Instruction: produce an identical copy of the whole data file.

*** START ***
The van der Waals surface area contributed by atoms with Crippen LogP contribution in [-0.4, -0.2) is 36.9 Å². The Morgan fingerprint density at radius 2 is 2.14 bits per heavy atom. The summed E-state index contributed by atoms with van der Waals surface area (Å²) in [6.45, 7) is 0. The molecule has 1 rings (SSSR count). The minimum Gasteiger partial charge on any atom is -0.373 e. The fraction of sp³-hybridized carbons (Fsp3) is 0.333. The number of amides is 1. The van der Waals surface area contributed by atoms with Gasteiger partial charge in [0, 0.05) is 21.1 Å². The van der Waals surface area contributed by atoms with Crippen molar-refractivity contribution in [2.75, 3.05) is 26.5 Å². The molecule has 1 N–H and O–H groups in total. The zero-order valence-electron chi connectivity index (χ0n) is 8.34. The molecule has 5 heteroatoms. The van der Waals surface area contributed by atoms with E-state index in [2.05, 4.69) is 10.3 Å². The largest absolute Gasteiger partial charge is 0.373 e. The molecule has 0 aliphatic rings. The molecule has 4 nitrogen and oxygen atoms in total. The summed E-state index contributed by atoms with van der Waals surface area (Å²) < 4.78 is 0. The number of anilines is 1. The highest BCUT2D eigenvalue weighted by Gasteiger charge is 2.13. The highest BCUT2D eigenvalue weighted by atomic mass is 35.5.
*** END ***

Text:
The van der Waals surface area contributed by atoms with Crippen LogP contribution in [-0.4, -0.2) is 36.9 Å². The Morgan fingerprint density at radius 2 is 2.14 bits per heavy atom. The summed E-state index contributed by atoms with van der Waals surface area (Å²) in [6.45, 7) is 0. The molecule has 1 rings (SSSR count). The minimum Gasteiger partial charge on any atom is -0.373 e. The fraction of sp³-hybridized carbons (Fsp3) is 0.333. The number of amides is 1. The van der Waals surface area contributed by atoms with Gasteiger partial charge in [0, 0.05) is 21.1 Å². The van der Waals surface area contributed by atoms with Crippen molar-refractivity contribution in [2.75, 3.05) is 26.5 Å². The molecule has 1 N–H and O–H groups in total. The zero-order valence-electron chi connectivity index (χ0n) is 8.34. The molecule has 5 heteroatoms. The van der Waals surface area contributed by atoms with E-state index in [2.05, 4.69) is 10.3 Å². The largest absolute Gasteiger partial charge is 0.373 e. The molecule has 0 aliphatic rings. The molecule has 4 nitrogen and oxygen atoms in total. The summed E-state index contributed by atoms with van der Waals surface area (Å²) < 4.78 is 0. The number of anilines is 1. The highest BCUT2D eigenvalue weighted by Gasteiger charge is 2.13. The highest BCUT2D eigenvalue weighted by atomic mass is 35.5.